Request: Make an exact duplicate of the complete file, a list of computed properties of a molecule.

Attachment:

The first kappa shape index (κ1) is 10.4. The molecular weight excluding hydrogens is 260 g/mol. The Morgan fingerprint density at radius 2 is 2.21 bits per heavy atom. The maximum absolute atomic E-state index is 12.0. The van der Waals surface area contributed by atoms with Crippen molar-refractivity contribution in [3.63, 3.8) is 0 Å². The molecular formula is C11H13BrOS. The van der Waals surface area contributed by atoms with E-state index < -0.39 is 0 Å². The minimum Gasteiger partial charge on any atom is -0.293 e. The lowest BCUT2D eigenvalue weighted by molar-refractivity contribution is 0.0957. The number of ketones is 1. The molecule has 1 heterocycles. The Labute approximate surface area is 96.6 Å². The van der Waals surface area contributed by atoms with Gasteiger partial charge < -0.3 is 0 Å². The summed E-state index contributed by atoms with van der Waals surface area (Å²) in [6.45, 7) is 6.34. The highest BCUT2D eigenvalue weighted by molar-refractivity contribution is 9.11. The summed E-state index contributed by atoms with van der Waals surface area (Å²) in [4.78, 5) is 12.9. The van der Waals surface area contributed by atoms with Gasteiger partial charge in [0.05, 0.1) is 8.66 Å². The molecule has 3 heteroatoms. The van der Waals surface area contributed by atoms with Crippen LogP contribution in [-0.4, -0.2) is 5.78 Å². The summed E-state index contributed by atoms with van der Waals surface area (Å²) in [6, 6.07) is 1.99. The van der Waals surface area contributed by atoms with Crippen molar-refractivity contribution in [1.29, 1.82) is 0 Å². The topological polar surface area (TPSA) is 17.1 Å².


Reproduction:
The first kappa shape index (κ1) is 10.4. The molecular weight excluding hydrogens is 260 g/mol. The Morgan fingerprint density at radius 2 is 2.21 bits per heavy atom. The maximum absolute atomic E-state index is 12.0. The van der Waals surface area contributed by atoms with Crippen molar-refractivity contribution in [3.63, 3.8) is 0 Å². The molecular formula is C11H13BrOS. The van der Waals surface area contributed by atoms with E-state index < -0.39 is 0 Å². The minimum Gasteiger partial charge on any atom is -0.293 e. The lowest BCUT2D eigenvalue weighted by molar-refractivity contribution is 0.0957. The number of ketones is 1. The molecule has 1 heterocycles. The Labute approximate surface area is 96.6 Å². The van der Waals surface area contributed by atoms with Gasteiger partial charge < -0.3 is 0 Å². The summed E-state index contributed by atoms with van der Waals surface area (Å²) in [6.45, 7) is 6.34. The highest BCUT2D eigenvalue weighted by molar-refractivity contribution is 9.11. The summed E-state index contributed by atoms with van der Waals surface area (Å²) in [4.78, 5) is 12.9. The van der Waals surface area contributed by atoms with Gasteiger partial charge in [0.05, 0.1) is 8.66 Å². The molecule has 3 heteroatoms. The van der Waals surface area contributed by atoms with Crippen LogP contribution in [-0.4, -0.2) is 5.78 Å². The summed E-state index contributed by atoms with van der Waals surface area (Å²) in [6, 6.07) is 1.99. The van der Waals surface area contributed by atoms with Crippen molar-refractivity contribution in [1.29, 1.82) is 0 Å². The topological polar surface area (TPSA) is 17.1 Å².